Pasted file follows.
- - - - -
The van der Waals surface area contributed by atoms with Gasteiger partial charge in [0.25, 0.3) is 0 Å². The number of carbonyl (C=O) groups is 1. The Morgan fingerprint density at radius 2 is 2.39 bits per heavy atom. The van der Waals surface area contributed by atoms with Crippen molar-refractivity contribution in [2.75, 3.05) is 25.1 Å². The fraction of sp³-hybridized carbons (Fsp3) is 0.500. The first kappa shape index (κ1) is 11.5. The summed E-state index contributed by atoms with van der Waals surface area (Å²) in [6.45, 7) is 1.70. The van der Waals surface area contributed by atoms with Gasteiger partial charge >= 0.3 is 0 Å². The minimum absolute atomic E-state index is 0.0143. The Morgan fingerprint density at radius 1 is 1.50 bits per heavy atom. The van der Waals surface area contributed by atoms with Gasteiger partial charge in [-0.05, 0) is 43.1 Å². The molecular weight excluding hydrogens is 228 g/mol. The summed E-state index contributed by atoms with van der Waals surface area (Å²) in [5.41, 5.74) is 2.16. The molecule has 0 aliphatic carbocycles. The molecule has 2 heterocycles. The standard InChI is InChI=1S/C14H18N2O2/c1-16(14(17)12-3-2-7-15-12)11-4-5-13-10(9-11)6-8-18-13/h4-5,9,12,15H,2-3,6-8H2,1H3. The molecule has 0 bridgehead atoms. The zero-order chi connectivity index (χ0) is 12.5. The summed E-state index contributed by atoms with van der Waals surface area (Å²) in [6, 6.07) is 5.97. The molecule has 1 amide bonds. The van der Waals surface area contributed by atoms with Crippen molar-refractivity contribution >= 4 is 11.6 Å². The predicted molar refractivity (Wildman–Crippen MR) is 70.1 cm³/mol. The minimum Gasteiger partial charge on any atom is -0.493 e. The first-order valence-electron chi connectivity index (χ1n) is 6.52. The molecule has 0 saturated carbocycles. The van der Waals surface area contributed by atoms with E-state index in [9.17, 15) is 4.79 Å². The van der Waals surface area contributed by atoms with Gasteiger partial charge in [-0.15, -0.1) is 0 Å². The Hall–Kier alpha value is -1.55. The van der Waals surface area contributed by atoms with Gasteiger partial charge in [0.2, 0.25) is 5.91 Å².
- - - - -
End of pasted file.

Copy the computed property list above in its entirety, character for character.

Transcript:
The van der Waals surface area contributed by atoms with Gasteiger partial charge in [0.25, 0.3) is 0 Å². The number of carbonyl (C=O) groups is 1. The Morgan fingerprint density at radius 2 is 2.39 bits per heavy atom. The van der Waals surface area contributed by atoms with Crippen molar-refractivity contribution in [2.75, 3.05) is 25.1 Å². The fraction of sp³-hybridized carbons (Fsp3) is 0.500. The first kappa shape index (κ1) is 11.5. The summed E-state index contributed by atoms with van der Waals surface area (Å²) in [6.45, 7) is 1.70. The van der Waals surface area contributed by atoms with Gasteiger partial charge >= 0.3 is 0 Å². The minimum absolute atomic E-state index is 0.0143. The Morgan fingerprint density at radius 1 is 1.50 bits per heavy atom. The van der Waals surface area contributed by atoms with Gasteiger partial charge in [-0.05, 0) is 43.1 Å². The molecular weight excluding hydrogens is 228 g/mol. The summed E-state index contributed by atoms with van der Waals surface area (Å²) in [5.41, 5.74) is 2.16. The molecule has 0 aliphatic carbocycles. The molecule has 2 heterocycles. The standard InChI is InChI=1S/C14H18N2O2/c1-16(14(17)12-3-2-7-15-12)11-4-5-13-10(9-11)6-8-18-13/h4-5,9,12,15H,2-3,6-8H2,1H3. The molecule has 0 bridgehead atoms. The zero-order chi connectivity index (χ0) is 12.5. The summed E-state index contributed by atoms with van der Waals surface area (Å²) in [6, 6.07) is 5.97. The molecule has 1 amide bonds. The van der Waals surface area contributed by atoms with Crippen molar-refractivity contribution >= 4 is 11.6 Å². The predicted molar refractivity (Wildman–Crippen MR) is 70.1 cm³/mol. The minimum Gasteiger partial charge on any atom is -0.493 e. The first-order valence-electron chi connectivity index (χ1n) is 6.52. The molecule has 0 saturated carbocycles. The van der Waals surface area contributed by atoms with E-state index in [9.17, 15) is 4.79 Å². The van der Waals surface area contributed by atoms with Gasteiger partial charge in [-0.15, -0.1) is 0 Å². The Hall–Kier alpha value is -1.55. The van der Waals surface area contributed by atoms with Gasteiger partial charge in [0.2, 0.25) is 5.91 Å².